- Museum of Navarra:
The museum of Navarra is lodged in an old pilgrim hospital, is a beautiful historic building with a fascinated facade that dates back to 1556. The museum comprised 34 different rooms displays at various collections of archaeological objects and fine arts like old Moorish treasures, ancient Roman artifacts, and medieval religious paintings.
- Plaza del Castillo:
This large public square is the principal feature of Pamplona built in 1844 was a stage for bullfights, it is considered as the heart of the city and a hub of social life. The Plaza del Castillo is used for public events, parades, and markets.
Moreover, It comprises charming balconies buildings line the square, and a gazebo in the center offers a pleasing shaded place for relaxation. Also At the southwest corner of the plaza is the Palacio de Navarra established in 1847 and extended in 1932, which is now the Diputación Foral.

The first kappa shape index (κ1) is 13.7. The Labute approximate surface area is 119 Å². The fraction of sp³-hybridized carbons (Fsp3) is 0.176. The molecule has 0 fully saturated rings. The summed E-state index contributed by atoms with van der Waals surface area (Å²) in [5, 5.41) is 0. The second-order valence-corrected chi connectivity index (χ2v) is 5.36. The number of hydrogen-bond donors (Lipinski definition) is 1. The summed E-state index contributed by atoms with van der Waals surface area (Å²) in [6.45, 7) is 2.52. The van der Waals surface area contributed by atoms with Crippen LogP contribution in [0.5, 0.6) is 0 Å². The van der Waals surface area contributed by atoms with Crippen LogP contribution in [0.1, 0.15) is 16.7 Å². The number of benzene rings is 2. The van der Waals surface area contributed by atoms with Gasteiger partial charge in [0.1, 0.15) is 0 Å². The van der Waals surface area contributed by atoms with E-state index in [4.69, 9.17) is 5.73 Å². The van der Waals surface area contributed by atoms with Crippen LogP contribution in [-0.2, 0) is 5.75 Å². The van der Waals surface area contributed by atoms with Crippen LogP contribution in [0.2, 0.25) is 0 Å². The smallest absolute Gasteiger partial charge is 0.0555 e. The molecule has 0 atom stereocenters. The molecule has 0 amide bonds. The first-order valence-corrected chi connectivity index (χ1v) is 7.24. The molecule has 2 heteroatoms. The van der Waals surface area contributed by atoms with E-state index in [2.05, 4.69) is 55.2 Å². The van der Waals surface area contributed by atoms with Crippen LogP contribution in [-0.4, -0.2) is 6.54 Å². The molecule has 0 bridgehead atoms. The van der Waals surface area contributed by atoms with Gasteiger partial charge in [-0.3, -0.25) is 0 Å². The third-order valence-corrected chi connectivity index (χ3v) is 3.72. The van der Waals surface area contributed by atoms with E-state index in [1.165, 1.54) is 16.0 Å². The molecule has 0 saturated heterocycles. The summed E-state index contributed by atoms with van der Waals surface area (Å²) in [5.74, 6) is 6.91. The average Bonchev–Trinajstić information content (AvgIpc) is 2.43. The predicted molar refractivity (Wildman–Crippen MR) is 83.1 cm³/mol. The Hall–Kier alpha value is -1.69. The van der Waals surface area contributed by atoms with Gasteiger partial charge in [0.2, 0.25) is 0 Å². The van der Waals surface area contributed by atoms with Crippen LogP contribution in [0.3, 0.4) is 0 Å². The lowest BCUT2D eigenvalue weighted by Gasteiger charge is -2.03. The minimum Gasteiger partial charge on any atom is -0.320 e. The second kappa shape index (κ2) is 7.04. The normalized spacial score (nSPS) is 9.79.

The Ayuntamiento is a magnificent town hall building dates back to 17th-century and it is considered as an impressive monument and charming small square of Pamplona, in addition, it located northwest of the Plaza del Castillo on the Plaza Consistorial, and the building has a majestic Baroque facade of ochre sandstone crowned by lions bearing coats of arms and a trumpet-blowing angel.
- Plaza de Toros and Bullfighting Monument:
The Plaza de Toros is the Bullring of Pamplona, situated on the Paseo de Hemingway, named in honor of Ernest Hemingway who was fascinated of bullfighting. the bullfighting Monument of the Bull is a unique work represents a dramatic bullfight, the monument has 11 meters in length was crafted from bronze designed by Bilbao sculptor Rafael Huerta Celaya in 1994.
- Taconera gardens:
The Taconera Park is the most attractive green space in Pamplona. Situated around the antiquated walls of the Old Town. The gardens combine Romantic style and formal French elements reminiscent of the gardens at the Versailles Palace in France, which cover 90,000 square meters. It is constituted by different types of flowers and trees as well as the peaceful open space and a small zoo for children comprises swans, ducks, deer and peacocks.